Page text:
Twenty Nine Palms & Tales of treasures
The district of the Twenty Nine Palms is placed along with Lost Horse, Hexie, Gold Park, and Pinon by the State of California Department of Mines and Geology. These mines and groups of claims are located on the south of Twenty Nine Palms in the mountain ranges and hills. The mining in this area mainly consisted of lode mining however it is still possible to obtain some gold in the washes by placering with a dry washer. This area has some lode deposits that are mainly narrow quartz veins with a good amount of iron oxide in it and pyrite. This place had a good amount of production during the 1860’s. Almost all of the diggings are located in the Joshua Tree National Park and have been closed to public mining. There still remain to be open areas though and there are prospectors that go to this area to see if they find luck.
Tales of treasures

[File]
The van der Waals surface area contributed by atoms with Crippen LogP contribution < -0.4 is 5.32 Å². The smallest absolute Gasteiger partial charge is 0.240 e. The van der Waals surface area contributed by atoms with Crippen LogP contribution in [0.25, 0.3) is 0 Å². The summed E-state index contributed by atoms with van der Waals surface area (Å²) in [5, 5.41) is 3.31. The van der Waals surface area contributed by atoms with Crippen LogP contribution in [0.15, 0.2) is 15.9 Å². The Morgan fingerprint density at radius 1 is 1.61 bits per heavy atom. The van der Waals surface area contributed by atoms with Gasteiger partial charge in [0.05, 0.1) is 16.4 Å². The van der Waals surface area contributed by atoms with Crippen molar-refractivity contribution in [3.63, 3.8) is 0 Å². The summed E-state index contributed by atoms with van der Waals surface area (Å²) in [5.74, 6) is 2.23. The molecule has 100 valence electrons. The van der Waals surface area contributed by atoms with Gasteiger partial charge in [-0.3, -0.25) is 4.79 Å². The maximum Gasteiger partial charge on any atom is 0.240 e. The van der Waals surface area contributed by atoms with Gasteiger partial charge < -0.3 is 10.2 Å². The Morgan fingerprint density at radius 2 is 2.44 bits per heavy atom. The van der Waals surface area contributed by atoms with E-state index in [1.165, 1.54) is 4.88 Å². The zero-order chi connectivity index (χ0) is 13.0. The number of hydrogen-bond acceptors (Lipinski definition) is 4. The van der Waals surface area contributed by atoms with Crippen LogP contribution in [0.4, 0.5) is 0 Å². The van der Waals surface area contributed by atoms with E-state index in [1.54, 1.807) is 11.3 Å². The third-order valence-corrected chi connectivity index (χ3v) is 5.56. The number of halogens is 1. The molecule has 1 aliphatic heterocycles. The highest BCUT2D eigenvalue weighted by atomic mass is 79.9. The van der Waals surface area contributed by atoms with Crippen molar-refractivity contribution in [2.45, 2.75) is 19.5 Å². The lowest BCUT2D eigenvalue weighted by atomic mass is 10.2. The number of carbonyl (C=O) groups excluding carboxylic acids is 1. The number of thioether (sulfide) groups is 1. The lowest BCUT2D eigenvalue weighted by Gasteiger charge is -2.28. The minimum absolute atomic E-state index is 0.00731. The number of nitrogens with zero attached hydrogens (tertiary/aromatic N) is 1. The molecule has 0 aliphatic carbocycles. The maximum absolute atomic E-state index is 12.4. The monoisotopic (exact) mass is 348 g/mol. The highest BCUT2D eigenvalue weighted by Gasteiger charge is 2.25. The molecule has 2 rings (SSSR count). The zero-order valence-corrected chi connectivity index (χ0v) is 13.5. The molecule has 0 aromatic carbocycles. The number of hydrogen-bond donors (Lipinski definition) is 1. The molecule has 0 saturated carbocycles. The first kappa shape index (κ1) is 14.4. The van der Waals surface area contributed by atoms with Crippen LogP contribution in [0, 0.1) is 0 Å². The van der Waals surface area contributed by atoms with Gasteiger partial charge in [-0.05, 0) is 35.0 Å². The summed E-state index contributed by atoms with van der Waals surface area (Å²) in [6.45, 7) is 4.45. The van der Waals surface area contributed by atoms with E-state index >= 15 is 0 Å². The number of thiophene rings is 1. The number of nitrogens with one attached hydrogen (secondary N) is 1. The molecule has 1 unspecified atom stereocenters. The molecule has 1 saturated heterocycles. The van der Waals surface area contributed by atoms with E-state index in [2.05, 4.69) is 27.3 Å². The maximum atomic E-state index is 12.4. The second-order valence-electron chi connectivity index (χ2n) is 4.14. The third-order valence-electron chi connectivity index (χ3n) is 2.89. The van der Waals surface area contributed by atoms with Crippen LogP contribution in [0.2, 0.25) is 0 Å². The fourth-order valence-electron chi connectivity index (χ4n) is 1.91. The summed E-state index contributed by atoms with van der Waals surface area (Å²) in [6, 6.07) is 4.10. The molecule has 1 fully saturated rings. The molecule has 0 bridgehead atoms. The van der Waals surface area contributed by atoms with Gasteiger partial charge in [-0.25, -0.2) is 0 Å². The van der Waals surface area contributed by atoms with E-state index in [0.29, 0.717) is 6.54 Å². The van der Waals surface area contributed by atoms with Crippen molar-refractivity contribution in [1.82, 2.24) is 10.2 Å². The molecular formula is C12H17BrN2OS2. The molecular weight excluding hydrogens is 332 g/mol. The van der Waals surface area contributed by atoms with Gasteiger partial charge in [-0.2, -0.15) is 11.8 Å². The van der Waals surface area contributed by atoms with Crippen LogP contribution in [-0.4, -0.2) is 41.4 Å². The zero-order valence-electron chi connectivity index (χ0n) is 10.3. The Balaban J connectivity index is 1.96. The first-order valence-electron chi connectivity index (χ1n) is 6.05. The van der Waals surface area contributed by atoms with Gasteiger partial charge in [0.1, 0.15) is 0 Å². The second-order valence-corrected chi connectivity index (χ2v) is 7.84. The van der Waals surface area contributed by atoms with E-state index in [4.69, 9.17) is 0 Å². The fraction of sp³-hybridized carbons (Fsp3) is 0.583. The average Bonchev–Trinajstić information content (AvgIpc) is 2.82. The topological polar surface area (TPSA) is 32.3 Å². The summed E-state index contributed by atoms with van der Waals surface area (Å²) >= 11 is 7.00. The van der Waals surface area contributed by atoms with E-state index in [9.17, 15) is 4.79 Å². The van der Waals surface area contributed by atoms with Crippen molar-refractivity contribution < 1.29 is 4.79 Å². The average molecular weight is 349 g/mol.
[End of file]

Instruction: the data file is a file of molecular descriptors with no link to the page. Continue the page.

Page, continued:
It was said that there used to be a prospector by the name of John Lang that travelled the hills but whom had not had much success in the turn of the century. He met up with another prospector whose name was Diebolt given that Diebolt had made a rich find. Diebolt was interested in selling this claim and Lang and another partner of his decided to buy it and started to mine the ore. This area ended up being called the Lost Horse Mine given that Lang had lost a pack horse in the mine area. The Lost Horse Mine ended up being one of the greatest gold producers in the area and has been estimated to have had around half a million to one million dollars worth of gold. This mine was booming and it was decided that there would run two shifts every day. Lang would take on the night shifts and his partner (by the name of Ryan) would run the day shifts. The crew working for them soon came to the realization that trouble was occurring between the two men. The crew was told to compare how much gold the crews were reporting and Lang’s was always a few ounces less than Ryan’s. Therefore Ryan was convinced that Lang was robbing him. A big discussion went on about this problem and Lang’s partner Ryan, had Lang forced out of the property. Lang then went on looking for a new strike. By this time he had already used up all of the money that had been given to him for his half of the mine and had to beg for water when the vein at the Lost Horse no longer supplied. When this occurred the Lost Horse Mine closed down and suddenly Lang began to spend a great amount of money but nobody knew how this was possible. There was one person who was aware though and his name was Bill Keys. After Lang passed away Bill Keys told the story. Bill owned the Desert Queen, which was a mine during that time. Lang was in charge of bringing gold to Bill, and he would include it in his shipment to the bank and pay Lang. keys was not worried where Lang was getting the gold from though. At one point Lang told Keys that he had buried a great amount of gold close to his old cabin at the Lost Horse Mine. For around ten years, Lang took care of bringing around a thousand dollars worth of gold every time he passed by. Lang got caught in a snow storm. He decided he would wait out the storm inside his bag and remained there were he was found three months later dead. It is said that Lang’s friend buried him with his pockets full of the gold he had stolen. The Lost Horse Mine is now the property of the Joshua Tree National Park.